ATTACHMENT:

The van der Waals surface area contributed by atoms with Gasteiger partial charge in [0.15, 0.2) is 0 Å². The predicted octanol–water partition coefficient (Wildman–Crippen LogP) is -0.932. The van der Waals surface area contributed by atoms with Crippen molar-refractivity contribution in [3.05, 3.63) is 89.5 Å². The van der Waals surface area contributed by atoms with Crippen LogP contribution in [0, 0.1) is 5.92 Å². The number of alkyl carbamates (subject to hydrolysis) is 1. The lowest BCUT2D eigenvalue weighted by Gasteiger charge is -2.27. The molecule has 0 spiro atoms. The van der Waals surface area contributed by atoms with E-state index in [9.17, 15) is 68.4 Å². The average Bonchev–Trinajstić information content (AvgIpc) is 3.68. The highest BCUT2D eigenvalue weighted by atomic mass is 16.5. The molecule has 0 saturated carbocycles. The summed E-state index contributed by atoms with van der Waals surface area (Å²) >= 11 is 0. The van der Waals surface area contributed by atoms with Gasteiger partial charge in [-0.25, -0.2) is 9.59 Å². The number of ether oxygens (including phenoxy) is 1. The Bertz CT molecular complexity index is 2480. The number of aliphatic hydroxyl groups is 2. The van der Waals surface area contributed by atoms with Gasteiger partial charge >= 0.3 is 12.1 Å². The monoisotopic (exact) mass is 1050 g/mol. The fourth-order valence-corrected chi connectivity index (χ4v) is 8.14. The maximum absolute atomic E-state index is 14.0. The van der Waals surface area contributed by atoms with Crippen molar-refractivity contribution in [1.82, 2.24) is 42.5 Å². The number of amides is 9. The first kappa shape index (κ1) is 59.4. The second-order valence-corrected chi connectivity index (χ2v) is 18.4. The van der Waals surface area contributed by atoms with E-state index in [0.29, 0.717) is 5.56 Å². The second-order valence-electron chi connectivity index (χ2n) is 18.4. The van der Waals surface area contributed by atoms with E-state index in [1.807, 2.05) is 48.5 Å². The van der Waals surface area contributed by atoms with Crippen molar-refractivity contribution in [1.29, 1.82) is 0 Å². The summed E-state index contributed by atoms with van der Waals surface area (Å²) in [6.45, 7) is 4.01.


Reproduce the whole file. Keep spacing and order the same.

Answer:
The van der Waals surface area contributed by atoms with Gasteiger partial charge in [0.15, 0.2) is 0 Å². The predicted octanol–water partition coefficient (Wildman–Crippen LogP) is -0.932. The van der Waals surface area contributed by atoms with Crippen molar-refractivity contribution in [3.05, 3.63) is 89.5 Å². The van der Waals surface area contributed by atoms with Crippen LogP contribution in [0, 0.1) is 5.92 Å². The number of alkyl carbamates (subject to hydrolysis) is 1. The lowest BCUT2D eigenvalue weighted by Gasteiger charge is -2.27. The molecule has 0 spiro atoms. The van der Waals surface area contributed by atoms with E-state index in [9.17, 15) is 68.4 Å². The average Bonchev–Trinajstić information content (AvgIpc) is 3.68. The highest BCUT2D eigenvalue weighted by atomic mass is 16.5. The molecule has 0 saturated carbocycles. The summed E-state index contributed by atoms with van der Waals surface area (Å²) >= 11 is 0. The van der Waals surface area contributed by atoms with Gasteiger partial charge in [-0.25, -0.2) is 9.59 Å². The number of ether oxygens (including phenoxy) is 1. The Bertz CT molecular complexity index is 2480. The number of aliphatic hydroxyl groups is 2. The van der Waals surface area contributed by atoms with Gasteiger partial charge >= 0.3 is 12.1 Å². The monoisotopic (exact) mass is 1050 g/mol. The fourth-order valence-corrected chi connectivity index (χ4v) is 8.14. The maximum absolute atomic E-state index is 14.0. The van der Waals surface area contributed by atoms with Crippen molar-refractivity contribution in [1.82, 2.24) is 42.5 Å². The number of amides is 9. The first kappa shape index (κ1) is 59.4. The second-order valence-corrected chi connectivity index (χ2v) is 18.4. The van der Waals surface area contributed by atoms with E-state index in [0.29, 0.717) is 5.56 Å². The second-order valence-electron chi connectivity index (χ2n) is 18.4. The van der Waals surface area contributed by atoms with E-state index in [1.807, 2.05) is 48.5 Å². The van der Waals surface area contributed by atoms with Crippen molar-refractivity contribution in [1.29, 1.82) is 0 Å². The summed E-state index contributed by atoms with van der Waals surface area (Å²) in [6.45, 7) is 4.01.